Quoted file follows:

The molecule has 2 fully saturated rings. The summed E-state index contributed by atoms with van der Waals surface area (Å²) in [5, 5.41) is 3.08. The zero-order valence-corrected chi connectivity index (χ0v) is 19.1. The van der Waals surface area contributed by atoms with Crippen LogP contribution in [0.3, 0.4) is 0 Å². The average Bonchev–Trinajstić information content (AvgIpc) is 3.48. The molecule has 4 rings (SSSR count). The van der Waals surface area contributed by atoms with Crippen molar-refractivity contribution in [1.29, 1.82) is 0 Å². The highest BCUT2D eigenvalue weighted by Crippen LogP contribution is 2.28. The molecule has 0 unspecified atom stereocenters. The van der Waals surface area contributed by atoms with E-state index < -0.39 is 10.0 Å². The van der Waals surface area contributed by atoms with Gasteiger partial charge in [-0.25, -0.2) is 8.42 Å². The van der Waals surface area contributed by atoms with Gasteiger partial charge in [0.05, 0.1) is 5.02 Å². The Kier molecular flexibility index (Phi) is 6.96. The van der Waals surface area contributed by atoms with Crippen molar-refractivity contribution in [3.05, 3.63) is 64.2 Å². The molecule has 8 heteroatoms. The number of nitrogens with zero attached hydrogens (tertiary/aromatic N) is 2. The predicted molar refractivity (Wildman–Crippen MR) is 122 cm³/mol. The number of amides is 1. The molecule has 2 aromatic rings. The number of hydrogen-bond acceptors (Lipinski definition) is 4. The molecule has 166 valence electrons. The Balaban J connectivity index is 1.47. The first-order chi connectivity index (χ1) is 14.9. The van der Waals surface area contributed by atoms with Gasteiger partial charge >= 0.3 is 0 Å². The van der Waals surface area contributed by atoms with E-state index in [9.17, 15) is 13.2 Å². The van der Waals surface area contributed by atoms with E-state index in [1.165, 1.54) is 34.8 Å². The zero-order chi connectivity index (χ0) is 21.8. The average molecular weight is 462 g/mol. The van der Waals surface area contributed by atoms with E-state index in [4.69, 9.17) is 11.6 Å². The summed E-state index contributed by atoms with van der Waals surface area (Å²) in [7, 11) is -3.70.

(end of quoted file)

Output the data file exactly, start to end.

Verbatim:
The molecule has 2 fully saturated rings. The summed E-state index contributed by atoms with van der Waals surface area (Å²) in [5, 5.41) is 3.08. The zero-order valence-corrected chi connectivity index (χ0v) is 19.1. The van der Waals surface area contributed by atoms with Crippen LogP contribution in [0.3, 0.4) is 0 Å². The average Bonchev–Trinajstić information content (AvgIpc) is 3.48. The molecule has 4 rings (SSSR count). The van der Waals surface area contributed by atoms with Crippen molar-refractivity contribution in [1.29, 1.82) is 0 Å². The highest BCUT2D eigenvalue weighted by Crippen LogP contribution is 2.28. The molecule has 0 unspecified atom stereocenters. The van der Waals surface area contributed by atoms with E-state index < -0.39 is 10.0 Å². The van der Waals surface area contributed by atoms with Gasteiger partial charge in [-0.25, -0.2) is 8.42 Å². The van der Waals surface area contributed by atoms with Gasteiger partial charge in [0.05, 0.1) is 5.02 Å². The Kier molecular flexibility index (Phi) is 6.96. The van der Waals surface area contributed by atoms with Crippen molar-refractivity contribution in [3.05, 3.63) is 64.2 Å². The molecule has 8 heteroatoms. The number of nitrogens with zero attached hydrogens (tertiary/aromatic N) is 2. The predicted molar refractivity (Wildman–Crippen MR) is 122 cm³/mol. The number of amides is 1. The molecule has 2 aromatic rings. The number of hydrogen-bond acceptors (Lipinski definition) is 4. The molecule has 166 valence electrons. The Balaban J connectivity index is 1.47. The first-order chi connectivity index (χ1) is 14.9. The van der Waals surface area contributed by atoms with Gasteiger partial charge >= 0.3 is 0 Å². The van der Waals surface area contributed by atoms with E-state index in [9.17, 15) is 13.2 Å². The van der Waals surface area contributed by atoms with E-state index in [1.165, 1.54) is 34.8 Å². The zero-order chi connectivity index (χ0) is 21.8. The average molecular weight is 462 g/mol. The van der Waals surface area contributed by atoms with E-state index in [4.69, 9.17) is 11.6 Å². The summed E-state index contributed by atoms with van der Waals surface area (Å²) in [7, 11) is -3.70.